INA, Ill. (Dec. 7, 2016) - Rend Lake College student Tyler Huie is torching the competition. The aspiring welder out of Christopher is quickly making a name for himself by burning up the track as an amateur dirt bike racer.
This season, Huie faced the toughest competition to date. The result was a dominating first place overall finish in one category and a second place finish in another.
“Honestly, I was kind of surprised. I came into the season expecting a top 10 or top five finish,” Huie said of his success.
Why the modest expectations? Well, this was Huie’s very first season racing at this level.
“I hope to take the step up to B Class next year. That’s a higher level of competition. I want to see how I do there. It will be the same series I did this year, just at higher speeds. In the meantime, I’m getting ready to do an indoor series. I’ll be going up to B Class for it. I did C Class indoors last year and won all three of the divisions I was running in.”
Now, for some fundamental lessons in dirt bike racing. The sport is split into several classes. The higher up the classes a racer climbs, the tougher the opponents get and the faster the races run. The classes culminate with Class A, the end goal for many speedsters.
The various classes also have several sub categories ranked by engine size. For example, during his last season, Huie competed in Class C and raced in both the 250cc and 450cc brackets. With 450cc being the largest and fastest engine allowed.
In addition to his racing, Huie is working on earning his Associate in Applied Science in welding at Rend Lake College. He said that he got into welding during his junior year of high school.
“I saw it as a class to get out of real classes,” he said with a grin.
One of the major benefits of the program is its ability to work around Huie’s schedule, allowing him time to both race and work.
In addition to taking classes at RLC, Huie also comes to work at RLC as a member of the Maintenance Department. He said it is a great opportunity to earn some hands on experience while taking classes while staying central.
It also gives him the opportunity to visit with is mother, Jean Huie, executive assistant to the Vice President of Academic Instruction.
As for his racing endeavors, Huie’s last circuit ran from May to late October and consisted of seven events where he took part in multiple runs for his different engine classifications.
While he has been riding dirtbikes his entire life, Huie has only been taking part in racing at lower levels for around five years.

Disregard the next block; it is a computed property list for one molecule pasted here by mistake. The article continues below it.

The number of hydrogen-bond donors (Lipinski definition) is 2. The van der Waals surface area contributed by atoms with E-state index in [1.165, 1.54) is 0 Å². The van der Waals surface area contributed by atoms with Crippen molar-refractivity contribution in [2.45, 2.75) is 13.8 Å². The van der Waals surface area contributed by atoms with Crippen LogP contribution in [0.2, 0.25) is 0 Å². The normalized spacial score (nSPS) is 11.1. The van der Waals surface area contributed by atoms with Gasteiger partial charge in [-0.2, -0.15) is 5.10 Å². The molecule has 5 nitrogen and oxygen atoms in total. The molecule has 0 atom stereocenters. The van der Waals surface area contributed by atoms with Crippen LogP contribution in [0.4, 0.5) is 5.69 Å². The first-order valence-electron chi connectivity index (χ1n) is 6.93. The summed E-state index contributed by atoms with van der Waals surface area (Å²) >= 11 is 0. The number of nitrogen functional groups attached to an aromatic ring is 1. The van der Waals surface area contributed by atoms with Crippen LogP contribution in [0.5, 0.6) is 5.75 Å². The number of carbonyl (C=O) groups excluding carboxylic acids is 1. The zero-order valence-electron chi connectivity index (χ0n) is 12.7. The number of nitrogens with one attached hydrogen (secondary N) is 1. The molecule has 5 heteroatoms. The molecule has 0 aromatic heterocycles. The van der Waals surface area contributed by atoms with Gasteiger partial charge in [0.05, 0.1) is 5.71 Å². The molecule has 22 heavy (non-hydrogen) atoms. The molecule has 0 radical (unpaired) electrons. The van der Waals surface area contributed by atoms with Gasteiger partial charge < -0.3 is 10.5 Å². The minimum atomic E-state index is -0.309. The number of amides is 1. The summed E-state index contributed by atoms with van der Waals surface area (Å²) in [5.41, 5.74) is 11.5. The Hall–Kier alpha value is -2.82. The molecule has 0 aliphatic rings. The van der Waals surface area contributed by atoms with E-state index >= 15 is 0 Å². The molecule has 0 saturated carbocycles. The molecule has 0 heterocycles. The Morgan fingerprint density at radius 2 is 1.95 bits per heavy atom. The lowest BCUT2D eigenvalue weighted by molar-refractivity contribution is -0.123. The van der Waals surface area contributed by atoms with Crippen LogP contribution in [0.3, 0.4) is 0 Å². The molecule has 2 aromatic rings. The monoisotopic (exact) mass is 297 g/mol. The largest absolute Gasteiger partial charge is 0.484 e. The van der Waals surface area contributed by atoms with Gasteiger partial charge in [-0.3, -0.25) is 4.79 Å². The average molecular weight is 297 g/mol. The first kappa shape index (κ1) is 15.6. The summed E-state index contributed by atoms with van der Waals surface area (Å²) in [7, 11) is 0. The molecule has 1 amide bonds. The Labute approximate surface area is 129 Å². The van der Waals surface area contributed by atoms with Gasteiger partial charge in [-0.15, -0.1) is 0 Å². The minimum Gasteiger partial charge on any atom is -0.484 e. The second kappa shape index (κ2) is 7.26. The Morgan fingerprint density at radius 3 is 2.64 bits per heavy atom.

“My brother-in-law got me into it. He saw my bike. He used to have one and race, so he started to get me into it. He had to help talk my dad into if for me too,” Huie joked.
Currently, he’s getting ready to kick off his next round of competition, taking part in an indoor circuit that runs mostly out of Kentucky. He said he makes an effort to try and get some ride time in every week. Staying on top of his game is important. It doesn’t hurt that he absolutely loves being on the bike.
Huie much prefers outdoor racing. With longer tracks outdoors, racers are able to reach higher speeds. Indoor tracks tend to feature many more technical obstacles that slow the speed down and cause racers to be more meticulous with their runs.
“I get to meet a lot of different people. There’s a lot of interesting folks that race. We met one guy who has an old school bus outfitted to haul his bikes around. After one race, he talked us all into going to Pizza Hut after the race. There had to have been 50 of us trying to cram into this place with like one table and a few booths. That was something to see,” Huie said.
Huie said that many of the competitors run against each other several times throughout the season, offering a chance to get to know the competition and make friends.
He plans on looking at tech schools to continue his education after Rend Lake. But, he said that he’s currently taking things one step at a time. He said he’s mostly focused on staying around home for a little while longer.
Huie had already managed to earn one welding certificate before he even graduated high school by taking night classes in his spare time.
The biggest project Huie has undertaken was the construction of a hog hoist in one of his RLC welding classes.
“It’s nice to get away on the weekends. I’ve always been riding dirt bikes, so this lets me do something that I’ve always really liked. That’s all I wanted to do growing up. I just wanted to be out riding. When I’m out there, I’m not really thinking about anything else. I’m just zoned in on the race,” he explained.
“You need to start them early,” he laughed. “It seems like a lot of money, and it is. But, it’s like everything else. It’s worth it if you want to do it.”
Huie said that he would like to see how far he can push his racing career. He started late for someone thinking of pursuing racing professionally, but he said he’s wanting to climb as far as he can.
If he’s not out racing, Huie said you can probably find him out hunting or fishing.